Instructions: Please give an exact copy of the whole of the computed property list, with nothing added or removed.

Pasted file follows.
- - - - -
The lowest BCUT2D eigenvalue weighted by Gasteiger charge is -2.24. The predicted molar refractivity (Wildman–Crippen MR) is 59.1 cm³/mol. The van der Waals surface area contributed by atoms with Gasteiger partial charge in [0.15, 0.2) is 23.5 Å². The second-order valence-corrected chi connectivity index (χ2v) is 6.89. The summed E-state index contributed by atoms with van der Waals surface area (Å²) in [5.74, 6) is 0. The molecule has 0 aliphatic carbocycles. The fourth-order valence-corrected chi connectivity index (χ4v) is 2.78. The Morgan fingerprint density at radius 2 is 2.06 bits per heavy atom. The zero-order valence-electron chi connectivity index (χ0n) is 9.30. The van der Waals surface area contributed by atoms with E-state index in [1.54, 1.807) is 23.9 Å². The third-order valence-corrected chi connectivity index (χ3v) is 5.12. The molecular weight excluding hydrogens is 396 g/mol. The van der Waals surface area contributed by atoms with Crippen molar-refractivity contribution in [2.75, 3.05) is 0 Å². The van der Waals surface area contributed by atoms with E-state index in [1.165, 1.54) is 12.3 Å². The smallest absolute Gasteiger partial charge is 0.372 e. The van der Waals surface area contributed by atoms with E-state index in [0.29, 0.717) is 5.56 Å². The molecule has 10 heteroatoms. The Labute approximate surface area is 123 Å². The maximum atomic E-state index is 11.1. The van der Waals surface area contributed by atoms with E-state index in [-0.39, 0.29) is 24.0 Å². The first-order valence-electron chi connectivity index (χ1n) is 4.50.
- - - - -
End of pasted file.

The lowest BCUT2D eigenvalue weighted by Gasteiger charge is -2.24. The predicted molar refractivity (Wildman–Crippen MR) is 59.1 cm³/mol. The van der Waals surface area contributed by atoms with Gasteiger partial charge in [0.15, 0.2) is 23.5 Å². The second-order valence-corrected chi connectivity index (χ2v) is 6.89. The summed E-state index contributed by atoms with van der Waals surface area (Å²) in [5.74, 6) is 0. The molecule has 0 aliphatic carbocycles. The fourth-order valence-corrected chi connectivity index (χ4v) is 2.78. The Morgan fingerprint density at radius 2 is 2.06 bits per heavy atom. The zero-order valence-electron chi connectivity index (χ0n) is 9.30. The van der Waals surface area contributed by atoms with E-state index in [1.54, 1.807) is 23.9 Å². The third-order valence-corrected chi connectivity index (χ3v) is 5.12. The molecular weight excluding hydrogens is 396 g/mol. The van der Waals surface area contributed by atoms with Crippen molar-refractivity contribution in [2.75, 3.05) is 0 Å². The van der Waals surface area contributed by atoms with E-state index in [1.165, 1.54) is 12.3 Å². The smallest absolute Gasteiger partial charge is 0.372 e. The van der Waals surface area contributed by atoms with E-state index in [0.29, 0.717) is 5.56 Å². The molecule has 10 heteroatoms. The Labute approximate surface area is 123 Å². The maximum atomic E-state index is 11.1. The van der Waals surface area contributed by atoms with E-state index in [-0.39, 0.29) is 24.0 Å². The first-order valence-electron chi connectivity index (χ1n) is 4.50.